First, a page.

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President Bush's remarks were another sign that the administration is responding much more quickly to this story than it did to the last major military scandal as NPR's national security correspondent Jackie Northam reports.

JACKIE NORTHAM: Three years ago a series of lurid photographs showing U.S. service personnel sexually humiliating and abusing prisoners at Iraq's Abu Ghraib prison were beamed across the world. The photos damaged the image of the U.S. military and exposed new policies on rough interrogation techniques. Despite the enormity of the scandal, the Bush administration was slow to react and did not hold senior officers accountable, says John Hutson, the dean of the Franklin Pierce Law Center and a former Navy judge advocate general.

Professor JOHN HUTSON (Dean, Franklin Pierce Law Center): Secretary Rumsfeld said at the very beginning that it was a few bad apples. And so that is what we stuck with - it was a few bad apples. And sure enough, we prosecuted and court-martialed a few bad apples. They were low-ranking enlisted personnel. We did not go up the chain of command.

NORTHAM: That's in stark contrast to how the Bush administration is handling the scandal at Walter Reed Army Medical Center. Less than two weeks after The Washington Post detailed the deplorable conditions and inadequate treatment for outpatients at the center, the new secretary of defense, Robert Gates, fired Major General George Weightman, the commander of the Medical Center, and forced Francis Harvey to resign from his post as secretary of the Army. Gates made it clear that unlike Abu Ghraib, the blame was not going to fall on just low-ranking personnel in this scandal.

Secretary ROBERT GATES (Department of Defense): I don't have very much patience with people who don't step up to the plate in terms of addressing problems that are under their responsibility.

NORTHAM: Gates is new at the job, and his handling of the Walter Reed scandal gives him an opportunity to demonstrate how he will run the Pentagon. Analysts say his approach and his attitude are completely different than those of his predecessor, Donald Rumsfeld, who was criticized for being dismissive and rarely holding himself accountable.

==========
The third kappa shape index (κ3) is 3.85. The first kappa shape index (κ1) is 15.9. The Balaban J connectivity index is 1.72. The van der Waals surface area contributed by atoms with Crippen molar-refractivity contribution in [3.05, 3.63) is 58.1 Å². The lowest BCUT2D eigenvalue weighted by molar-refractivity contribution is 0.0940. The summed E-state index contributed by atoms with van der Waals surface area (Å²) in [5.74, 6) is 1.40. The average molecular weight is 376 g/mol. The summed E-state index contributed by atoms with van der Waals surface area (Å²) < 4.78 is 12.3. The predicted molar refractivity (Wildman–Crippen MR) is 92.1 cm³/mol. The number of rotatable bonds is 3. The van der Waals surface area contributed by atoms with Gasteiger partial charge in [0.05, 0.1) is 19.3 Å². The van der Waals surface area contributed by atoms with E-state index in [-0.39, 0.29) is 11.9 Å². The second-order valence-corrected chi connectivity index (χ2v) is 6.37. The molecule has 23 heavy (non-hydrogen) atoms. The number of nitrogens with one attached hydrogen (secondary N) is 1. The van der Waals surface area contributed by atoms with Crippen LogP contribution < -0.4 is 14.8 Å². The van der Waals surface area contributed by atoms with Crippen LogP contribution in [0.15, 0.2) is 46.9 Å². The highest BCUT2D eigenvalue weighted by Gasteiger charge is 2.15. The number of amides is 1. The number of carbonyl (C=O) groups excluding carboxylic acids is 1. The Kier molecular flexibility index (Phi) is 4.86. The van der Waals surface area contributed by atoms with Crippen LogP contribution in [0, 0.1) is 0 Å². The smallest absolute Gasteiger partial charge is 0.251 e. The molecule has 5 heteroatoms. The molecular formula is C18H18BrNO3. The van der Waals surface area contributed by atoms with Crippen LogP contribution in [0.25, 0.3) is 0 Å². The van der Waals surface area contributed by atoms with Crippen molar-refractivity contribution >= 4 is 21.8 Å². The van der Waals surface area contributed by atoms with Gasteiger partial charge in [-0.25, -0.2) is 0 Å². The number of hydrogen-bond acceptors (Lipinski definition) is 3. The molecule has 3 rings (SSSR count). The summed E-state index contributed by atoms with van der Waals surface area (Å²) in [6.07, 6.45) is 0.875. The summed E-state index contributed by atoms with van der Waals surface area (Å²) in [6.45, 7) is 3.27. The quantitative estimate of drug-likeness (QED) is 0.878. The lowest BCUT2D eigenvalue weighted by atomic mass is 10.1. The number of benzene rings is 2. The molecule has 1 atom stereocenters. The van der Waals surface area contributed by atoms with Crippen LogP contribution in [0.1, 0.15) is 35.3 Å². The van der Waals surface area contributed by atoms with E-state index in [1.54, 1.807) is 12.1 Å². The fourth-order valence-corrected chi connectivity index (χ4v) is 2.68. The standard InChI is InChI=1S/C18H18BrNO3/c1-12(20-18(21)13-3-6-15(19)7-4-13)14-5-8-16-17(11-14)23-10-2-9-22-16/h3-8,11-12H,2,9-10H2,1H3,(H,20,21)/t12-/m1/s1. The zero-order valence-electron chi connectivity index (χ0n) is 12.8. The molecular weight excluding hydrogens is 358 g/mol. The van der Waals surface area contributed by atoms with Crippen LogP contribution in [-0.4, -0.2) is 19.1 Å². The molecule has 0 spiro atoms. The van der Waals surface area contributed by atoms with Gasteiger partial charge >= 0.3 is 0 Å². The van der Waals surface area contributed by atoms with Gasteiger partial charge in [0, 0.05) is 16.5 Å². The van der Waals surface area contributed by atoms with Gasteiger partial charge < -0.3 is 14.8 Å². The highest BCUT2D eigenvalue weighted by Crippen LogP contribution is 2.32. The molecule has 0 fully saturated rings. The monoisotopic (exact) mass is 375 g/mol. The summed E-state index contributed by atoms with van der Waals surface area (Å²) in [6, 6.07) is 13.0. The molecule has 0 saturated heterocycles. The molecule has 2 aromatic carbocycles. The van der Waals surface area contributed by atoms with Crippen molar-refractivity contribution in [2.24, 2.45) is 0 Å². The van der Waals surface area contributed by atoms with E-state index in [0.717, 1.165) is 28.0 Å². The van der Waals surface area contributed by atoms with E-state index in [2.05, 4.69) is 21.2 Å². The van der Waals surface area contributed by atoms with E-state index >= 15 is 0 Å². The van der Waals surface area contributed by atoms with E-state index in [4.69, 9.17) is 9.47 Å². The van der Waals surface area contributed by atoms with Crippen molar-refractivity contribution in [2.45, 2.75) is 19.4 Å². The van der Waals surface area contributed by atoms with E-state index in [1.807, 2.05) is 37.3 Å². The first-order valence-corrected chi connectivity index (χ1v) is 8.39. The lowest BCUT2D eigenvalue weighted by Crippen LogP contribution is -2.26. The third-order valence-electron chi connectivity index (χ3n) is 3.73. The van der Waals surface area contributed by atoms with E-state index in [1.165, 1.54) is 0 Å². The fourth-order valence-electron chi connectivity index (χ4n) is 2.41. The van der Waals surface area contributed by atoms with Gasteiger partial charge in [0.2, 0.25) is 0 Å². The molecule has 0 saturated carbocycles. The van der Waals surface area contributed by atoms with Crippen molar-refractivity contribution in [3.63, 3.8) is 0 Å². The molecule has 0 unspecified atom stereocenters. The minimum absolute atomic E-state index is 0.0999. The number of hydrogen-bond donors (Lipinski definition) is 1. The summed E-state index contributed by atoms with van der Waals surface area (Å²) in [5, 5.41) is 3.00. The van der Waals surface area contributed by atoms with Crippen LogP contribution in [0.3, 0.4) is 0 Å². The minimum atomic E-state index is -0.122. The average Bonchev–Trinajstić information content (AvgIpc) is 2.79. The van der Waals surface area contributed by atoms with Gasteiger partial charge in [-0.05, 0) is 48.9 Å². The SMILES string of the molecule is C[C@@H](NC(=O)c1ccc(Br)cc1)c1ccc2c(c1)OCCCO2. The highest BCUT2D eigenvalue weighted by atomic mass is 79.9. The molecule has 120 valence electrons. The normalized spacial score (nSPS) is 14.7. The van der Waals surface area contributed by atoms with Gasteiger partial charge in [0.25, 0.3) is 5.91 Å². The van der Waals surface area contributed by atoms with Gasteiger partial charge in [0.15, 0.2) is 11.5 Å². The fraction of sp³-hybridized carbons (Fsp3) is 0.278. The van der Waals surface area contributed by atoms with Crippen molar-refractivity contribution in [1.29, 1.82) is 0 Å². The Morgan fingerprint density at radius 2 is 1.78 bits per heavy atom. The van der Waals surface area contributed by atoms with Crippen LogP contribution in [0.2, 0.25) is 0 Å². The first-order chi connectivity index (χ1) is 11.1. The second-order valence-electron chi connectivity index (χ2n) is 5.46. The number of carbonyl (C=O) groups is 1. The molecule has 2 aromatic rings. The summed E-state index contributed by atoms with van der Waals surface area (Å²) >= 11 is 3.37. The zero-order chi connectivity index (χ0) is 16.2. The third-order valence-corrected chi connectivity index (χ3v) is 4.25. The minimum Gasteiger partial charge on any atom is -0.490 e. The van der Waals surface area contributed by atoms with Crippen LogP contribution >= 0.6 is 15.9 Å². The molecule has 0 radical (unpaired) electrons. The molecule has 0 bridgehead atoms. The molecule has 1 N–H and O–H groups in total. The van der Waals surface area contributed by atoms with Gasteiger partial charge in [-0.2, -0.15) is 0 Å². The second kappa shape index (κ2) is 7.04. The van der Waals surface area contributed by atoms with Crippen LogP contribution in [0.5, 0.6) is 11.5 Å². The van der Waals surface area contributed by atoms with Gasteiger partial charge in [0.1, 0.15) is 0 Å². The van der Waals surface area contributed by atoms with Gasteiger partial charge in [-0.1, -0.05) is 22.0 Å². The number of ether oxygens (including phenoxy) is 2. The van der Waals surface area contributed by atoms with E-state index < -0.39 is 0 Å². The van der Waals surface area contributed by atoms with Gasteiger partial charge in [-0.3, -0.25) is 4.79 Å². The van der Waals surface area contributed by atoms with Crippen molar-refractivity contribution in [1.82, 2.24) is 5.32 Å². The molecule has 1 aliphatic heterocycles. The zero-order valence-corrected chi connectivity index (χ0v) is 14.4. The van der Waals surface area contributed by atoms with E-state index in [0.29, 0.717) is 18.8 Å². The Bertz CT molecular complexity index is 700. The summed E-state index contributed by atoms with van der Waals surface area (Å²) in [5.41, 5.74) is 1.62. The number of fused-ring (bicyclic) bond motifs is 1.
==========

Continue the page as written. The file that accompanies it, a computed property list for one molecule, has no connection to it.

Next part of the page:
These two traits were evident in Rumsfeld's answer to a U.S. soldier heading to Iraq in 2004, who asked when the Pentagon was going to provide more armor for vehicles.

Mr. DONALD RUMSFELD (Former Secretary of Defense): As you know, you go to war with the army you have, not the army you might want or wish to have at a later time.

NORTHAM: Still, Rumsfeld did offer to resign over Abu Ghraib, but President Bush rejected that. Several investigations were also launched, but no independent inquiries. Retired Army Major General Robert Scales, former head of the Army War College, says circumstances have changed since then.

Major General ROBERT SCALES (Retired; Former Commandant, U.S. Army War College): Rumsfeld was dealing in a political climate different than the climate today. Recall now, the 2006 election changed everything.

NORTHAM: With Democrats in control of Congress, Hutson says there will likely be more probing hearings on the Hill about the situation at Walter Reed.

Prof. HUTSON: And that reality may have prompted quick, decisive and significant action, because the hearings are going to have a completely different tenor now than they would have had had he said, well, it's isolated, it's not a problem, the way - the kinds of things that we've heard before.

NORTHAM: The reports of shoddy treatment at Walter Reed - long considered a premier medical facility - come as the Bush administration is trying to shore up waning support for the war in Iraq. Scott Silliman, a law professor at Duke University and a former Air Force lawyer, says the Walter Reed scandal also has political consequences.

Professor SCOTT SILLIMAN (Law, Duke University): Walter Reed is clearly a policy issue with political ramifications coming up in this country with the election in '08. And the administration is looking at it in that light and making sure that it is seen as taking an extremely aggressive approach towards remedying the situation.

NORTHAM: Silliman says the impact of the Abu Ghraib scandal was much greater overseas than in the U.S. He says, with Walter Reed, the reverse is true.

Mr. SILLIMAN: In Abu Ghraib, it was those that we claim to be insurgents or al-Qaida members. Here, we're talking about our own soldiers who are defending us over there. So it impacts the American people quite differently.

NORTHAM: Another round of testimony about the conditions at Walter Reed gets underway today.

Jackie Northam, NPR News, Washington.

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